5. The Indian Army

5. The Indian Army_banner


India’s contribution to the First World War is not widely known about, despite the fact that it raised the world’s largest volunteer army. At the outbreak of the War in August 1914, the Indian Army mustered 194,000 regular soldiers and 46,000 non-combatants, giving a total of 250,000 personnel. By Armistice in November 1918, the force had grown to nearly 1.5 million, with a million serving as soldiers.  Incredibly, one in every six soldiers of the British Empire was from the Indian subcontinent; its contribution was the equivalent of all the ‘white’ forces from the rest of the British Empire combined (namely Canada, Australia, New Zealand and South Africa).


Indian units were composed of soldiers from various ethnic groups or classes, with different religions and customs. The main groups were Sikhs, Jats, Punjabi Muslims, Punjabi Hindus, Brahmins, Rajputs and Gurkhas (see below).  The ethnic/religious groups tended to be kept together in battalions so that you had the 1st Gurkha Rifles, the Sikh Light Infantry, the Jat regiment, and so on. The Indian Army fought in all the major theatres of war on land, air and sea, alongside British troops. It was led by white British officers, who had made their careers in the Indian army, with Indian officers under them.


Men of 129th Duke of Connaught's Own Baluchis in front line trench

Men of 129th Duke of Connaught’s Own Baluchis in Front Line Trench
© IWM Q 60743

Indian Amy soldiers were in action on the Western Front within a month of the start of the war. The Indian Corps can be credited with having saved the front line from collapse. A total of 140,000 men, comprising 90,000 combatants (those in the front-line) and 50,000 non-combatants (those in auxiliary battalions), saw active service on the Western Front in France and Belgium. They were particularly important in the battles of Ypres and Neuve Chapelle.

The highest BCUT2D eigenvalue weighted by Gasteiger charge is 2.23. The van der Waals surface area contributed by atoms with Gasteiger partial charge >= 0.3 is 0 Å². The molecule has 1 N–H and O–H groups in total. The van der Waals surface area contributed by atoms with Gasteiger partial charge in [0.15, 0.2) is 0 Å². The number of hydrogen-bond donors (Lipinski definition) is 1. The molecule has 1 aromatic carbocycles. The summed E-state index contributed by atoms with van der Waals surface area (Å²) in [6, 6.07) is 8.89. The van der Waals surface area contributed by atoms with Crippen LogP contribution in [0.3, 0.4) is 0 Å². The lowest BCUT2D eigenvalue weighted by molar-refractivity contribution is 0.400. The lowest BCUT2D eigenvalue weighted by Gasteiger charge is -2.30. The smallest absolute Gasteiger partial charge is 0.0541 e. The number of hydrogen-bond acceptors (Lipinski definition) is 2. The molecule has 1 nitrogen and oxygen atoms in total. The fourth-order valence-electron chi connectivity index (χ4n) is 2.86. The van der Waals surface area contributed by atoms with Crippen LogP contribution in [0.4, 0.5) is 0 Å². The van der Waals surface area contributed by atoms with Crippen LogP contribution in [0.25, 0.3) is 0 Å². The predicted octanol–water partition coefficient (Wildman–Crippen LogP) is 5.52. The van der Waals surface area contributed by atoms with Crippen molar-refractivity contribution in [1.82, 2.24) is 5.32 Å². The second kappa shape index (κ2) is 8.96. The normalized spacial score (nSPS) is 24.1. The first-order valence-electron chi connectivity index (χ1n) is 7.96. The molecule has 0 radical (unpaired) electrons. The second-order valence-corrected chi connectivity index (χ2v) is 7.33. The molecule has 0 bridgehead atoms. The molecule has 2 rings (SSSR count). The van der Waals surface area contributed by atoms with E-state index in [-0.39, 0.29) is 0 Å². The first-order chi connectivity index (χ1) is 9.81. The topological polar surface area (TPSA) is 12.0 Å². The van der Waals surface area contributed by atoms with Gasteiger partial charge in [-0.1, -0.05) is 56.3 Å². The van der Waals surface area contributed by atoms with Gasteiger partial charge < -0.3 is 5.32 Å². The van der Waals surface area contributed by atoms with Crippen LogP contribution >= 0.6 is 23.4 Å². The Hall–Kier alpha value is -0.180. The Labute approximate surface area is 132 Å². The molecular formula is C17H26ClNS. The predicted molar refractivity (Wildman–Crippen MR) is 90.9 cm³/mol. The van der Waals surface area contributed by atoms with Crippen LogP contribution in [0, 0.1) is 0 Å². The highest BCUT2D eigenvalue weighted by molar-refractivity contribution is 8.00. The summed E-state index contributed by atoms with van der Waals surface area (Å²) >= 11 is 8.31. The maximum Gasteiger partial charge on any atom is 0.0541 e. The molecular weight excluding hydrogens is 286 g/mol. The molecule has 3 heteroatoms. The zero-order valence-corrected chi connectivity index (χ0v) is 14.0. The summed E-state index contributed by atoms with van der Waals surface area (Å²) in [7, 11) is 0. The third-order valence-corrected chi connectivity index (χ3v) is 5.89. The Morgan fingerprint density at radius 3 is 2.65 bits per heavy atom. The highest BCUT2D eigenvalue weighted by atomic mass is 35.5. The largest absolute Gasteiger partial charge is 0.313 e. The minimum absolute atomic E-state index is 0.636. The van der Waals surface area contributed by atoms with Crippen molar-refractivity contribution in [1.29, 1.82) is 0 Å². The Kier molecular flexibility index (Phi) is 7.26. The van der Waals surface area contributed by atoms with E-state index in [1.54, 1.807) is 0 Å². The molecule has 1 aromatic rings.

After a year of front-line duty, sickness and casualties had reduced the Indian Corps to the point where it had to be withdrawn. Nearly 700,000 then served in the Middle East, fighting with great distinction against the Ottoman Empire in the Mesopotamian theatre of war. Indian Army troops also served in Aden, Egypt, Palestine, Persia, Italy, Salonica, Russia, East and West Africa, on the Gallipoli peninsula and even in China.


Sikhs on bicycles and horses

Sikhs on bicycles and horses
© IWM Q 3983

Gurkhas, Jats and Pathans – The Martial Races

Gurkhas were the foremost of the so-called ‘martial races’, which also included the Jats, Hindu farmers from the Punjab, and the Pathans, Muslims from the tribal regions of present-day Afghanistan and Pakistan.


Gurkhas, Jats and Pathans were thought to be martial races because they were considered to be naturally warlike and aggressive in battle, to possess qualities of courage, loyalty, self-sufficiency, physical strength, resilience and orderliness, to be able to work hard for long periods of time, and to fight with tenacity and military strength.


Gurkhas hailed from the independent country of Nepal. Their name derives from the Hindu warrior-saint Guru Gorakhnath, who was supposed to have first set foot on the earth in Nepal. Gurkhas are closely associated with the Khukuri, a forward-curving Nepalese knife and have a well known reputation for their fearless military prowess.  Around 100,000 fought with the Indian Army in the First World War.